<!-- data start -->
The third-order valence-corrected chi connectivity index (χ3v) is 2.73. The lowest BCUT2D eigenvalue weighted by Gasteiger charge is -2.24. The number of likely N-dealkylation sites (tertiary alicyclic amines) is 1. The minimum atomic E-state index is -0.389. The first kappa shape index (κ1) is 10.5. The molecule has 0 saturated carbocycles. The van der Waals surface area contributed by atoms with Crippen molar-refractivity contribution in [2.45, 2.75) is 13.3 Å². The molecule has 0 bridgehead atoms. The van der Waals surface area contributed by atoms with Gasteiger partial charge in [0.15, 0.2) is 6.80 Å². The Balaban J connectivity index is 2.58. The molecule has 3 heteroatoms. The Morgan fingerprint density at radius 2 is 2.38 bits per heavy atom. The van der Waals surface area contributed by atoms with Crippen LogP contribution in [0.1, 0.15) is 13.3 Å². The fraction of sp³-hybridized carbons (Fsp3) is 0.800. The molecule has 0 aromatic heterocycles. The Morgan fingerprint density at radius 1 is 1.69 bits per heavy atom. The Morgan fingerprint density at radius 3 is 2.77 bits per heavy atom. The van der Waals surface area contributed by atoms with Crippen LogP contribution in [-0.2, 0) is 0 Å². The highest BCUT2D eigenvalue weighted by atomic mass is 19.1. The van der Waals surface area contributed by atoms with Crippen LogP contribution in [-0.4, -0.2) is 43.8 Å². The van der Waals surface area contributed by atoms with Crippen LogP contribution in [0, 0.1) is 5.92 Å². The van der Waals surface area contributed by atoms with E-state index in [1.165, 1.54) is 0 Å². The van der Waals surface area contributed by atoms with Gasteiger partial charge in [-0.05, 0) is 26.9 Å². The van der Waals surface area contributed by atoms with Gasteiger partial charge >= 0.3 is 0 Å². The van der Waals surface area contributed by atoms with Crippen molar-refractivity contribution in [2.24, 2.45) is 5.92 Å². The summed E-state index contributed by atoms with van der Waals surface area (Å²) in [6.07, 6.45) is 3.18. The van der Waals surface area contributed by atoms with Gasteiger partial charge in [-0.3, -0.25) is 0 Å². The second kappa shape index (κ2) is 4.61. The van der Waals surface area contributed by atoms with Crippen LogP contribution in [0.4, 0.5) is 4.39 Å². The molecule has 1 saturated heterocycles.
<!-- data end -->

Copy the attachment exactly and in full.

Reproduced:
The third-order valence-corrected chi connectivity index (χ3v) is 2.73. The lowest BCUT2D eigenvalue weighted by Gasteiger charge is -2.24. The number of likely N-dealkylation sites (tertiary alicyclic amines) is 1. The minimum atomic E-state index is -0.389. The first kappa shape index (κ1) is 10.5. The molecule has 0 saturated carbocycles. The van der Waals surface area contributed by atoms with Crippen molar-refractivity contribution in [2.45, 2.75) is 13.3 Å². The molecule has 0 bridgehead atoms. The van der Waals surface area contributed by atoms with Gasteiger partial charge in [0.15, 0.2) is 6.80 Å². The Balaban J connectivity index is 2.58. The molecule has 3 heteroatoms. The Morgan fingerprint density at radius 2 is 2.38 bits per heavy atom. The van der Waals surface area contributed by atoms with Crippen LogP contribution in [0.1, 0.15) is 13.3 Å². The fraction of sp³-hybridized carbons (Fsp3) is 0.800. The molecule has 0 aromatic heterocycles. The Morgan fingerprint density at radius 1 is 1.69 bits per heavy atom. The Morgan fingerprint density at radius 3 is 2.77 bits per heavy atom. The van der Waals surface area contributed by atoms with Crippen LogP contribution in [-0.2, 0) is 0 Å². The highest BCUT2D eigenvalue weighted by atomic mass is 19.1. The van der Waals surface area contributed by atoms with Crippen LogP contribution in [-0.4, -0.2) is 43.8 Å². The van der Waals surface area contributed by atoms with Crippen LogP contribution in [0, 0.1) is 5.92 Å². The van der Waals surface area contributed by atoms with E-state index in [1.165, 1.54) is 0 Å². The van der Waals surface area contributed by atoms with Gasteiger partial charge in [-0.05, 0) is 26.9 Å². The van der Waals surface area contributed by atoms with Gasteiger partial charge >= 0.3 is 0 Å². The van der Waals surface area contributed by atoms with Crippen molar-refractivity contribution in [2.24, 2.45) is 5.92 Å². The summed E-state index contributed by atoms with van der Waals surface area (Å²) in [6.07, 6.45) is 3.18. The van der Waals surface area contributed by atoms with Gasteiger partial charge in [-0.3, -0.25) is 0 Å². The second kappa shape index (κ2) is 4.61. The van der Waals surface area contributed by atoms with Crippen LogP contribution in [0.4, 0.5) is 4.39 Å². The molecule has 1 saturated heterocycles.